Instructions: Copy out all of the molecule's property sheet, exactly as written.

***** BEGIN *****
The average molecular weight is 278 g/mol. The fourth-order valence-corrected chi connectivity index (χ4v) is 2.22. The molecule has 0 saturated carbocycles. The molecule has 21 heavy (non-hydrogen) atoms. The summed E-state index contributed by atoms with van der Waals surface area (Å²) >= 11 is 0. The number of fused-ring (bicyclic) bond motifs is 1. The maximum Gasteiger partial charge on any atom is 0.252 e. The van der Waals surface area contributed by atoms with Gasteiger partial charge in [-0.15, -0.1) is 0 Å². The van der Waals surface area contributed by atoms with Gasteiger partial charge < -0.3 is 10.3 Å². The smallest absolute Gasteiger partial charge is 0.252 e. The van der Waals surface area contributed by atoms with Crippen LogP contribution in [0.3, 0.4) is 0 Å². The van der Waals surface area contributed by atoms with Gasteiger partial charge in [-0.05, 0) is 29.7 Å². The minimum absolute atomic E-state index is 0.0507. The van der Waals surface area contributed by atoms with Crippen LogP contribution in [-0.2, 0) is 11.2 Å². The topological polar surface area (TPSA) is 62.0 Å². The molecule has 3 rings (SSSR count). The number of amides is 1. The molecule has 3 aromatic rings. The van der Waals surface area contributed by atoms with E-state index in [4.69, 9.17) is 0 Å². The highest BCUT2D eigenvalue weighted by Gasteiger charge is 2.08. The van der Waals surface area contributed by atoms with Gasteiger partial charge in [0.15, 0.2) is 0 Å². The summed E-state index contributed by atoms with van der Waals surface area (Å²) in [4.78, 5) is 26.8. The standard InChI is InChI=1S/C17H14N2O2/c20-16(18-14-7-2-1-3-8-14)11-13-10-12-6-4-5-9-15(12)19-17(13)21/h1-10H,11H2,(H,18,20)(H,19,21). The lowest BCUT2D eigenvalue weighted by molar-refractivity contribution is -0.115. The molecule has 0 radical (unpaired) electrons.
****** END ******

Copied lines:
The average molecular weight is 278 g/mol. The fourth-order valence-corrected chi connectivity index (χ4v) is 2.22. The molecule has 0 saturated carbocycles. The molecule has 21 heavy (non-hydrogen) atoms. The summed E-state index contributed by atoms with van der Waals surface area (Å²) >= 11 is 0. The number of fused-ring (bicyclic) bond motifs is 1. The maximum Gasteiger partial charge on any atom is 0.252 e. The van der Waals surface area contributed by atoms with Gasteiger partial charge in [-0.15, -0.1) is 0 Å². The van der Waals surface area contributed by atoms with Gasteiger partial charge < -0.3 is 10.3 Å². The smallest absolute Gasteiger partial charge is 0.252 e. The van der Waals surface area contributed by atoms with Crippen LogP contribution in [0.3, 0.4) is 0 Å². The van der Waals surface area contributed by atoms with Gasteiger partial charge in [-0.05, 0) is 29.7 Å². The minimum absolute atomic E-state index is 0.0507. The van der Waals surface area contributed by atoms with Crippen LogP contribution in [-0.2, 0) is 11.2 Å². The topological polar surface area (TPSA) is 62.0 Å². The molecule has 3 rings (SSSR count). The number of amides is 1. The molecule has 3 aromatic rings. The van der Waals surface area contributed by atoms with E-state index in [4.69, 9.17) is 0 Å². The highest BCUT2D eigenvalue weighted by Gasteiger charge is 2.08. The van der Waals surface area contributed by atoms with Gasteiger partial charge in [0.15, 0.2) is 0 Å². The summed E-state index contributed by atoms with van der Waals surface area (Å²) in [4.78, 5) is 26.8. The standard InChI is InChI=1S/C17H14N2O2/c20-16(18-14-7-2-1-3-8-14)11-13-10-12-6-4-5-9-15(12)19-17(13)21/h1-10H,11H2,(H,18,20)(H,19,21). The lowest BCUT2D eigenvalue weighted by molar-refractivity contribution is -0.115. The molecule has 0 radical (unpaired) electrons.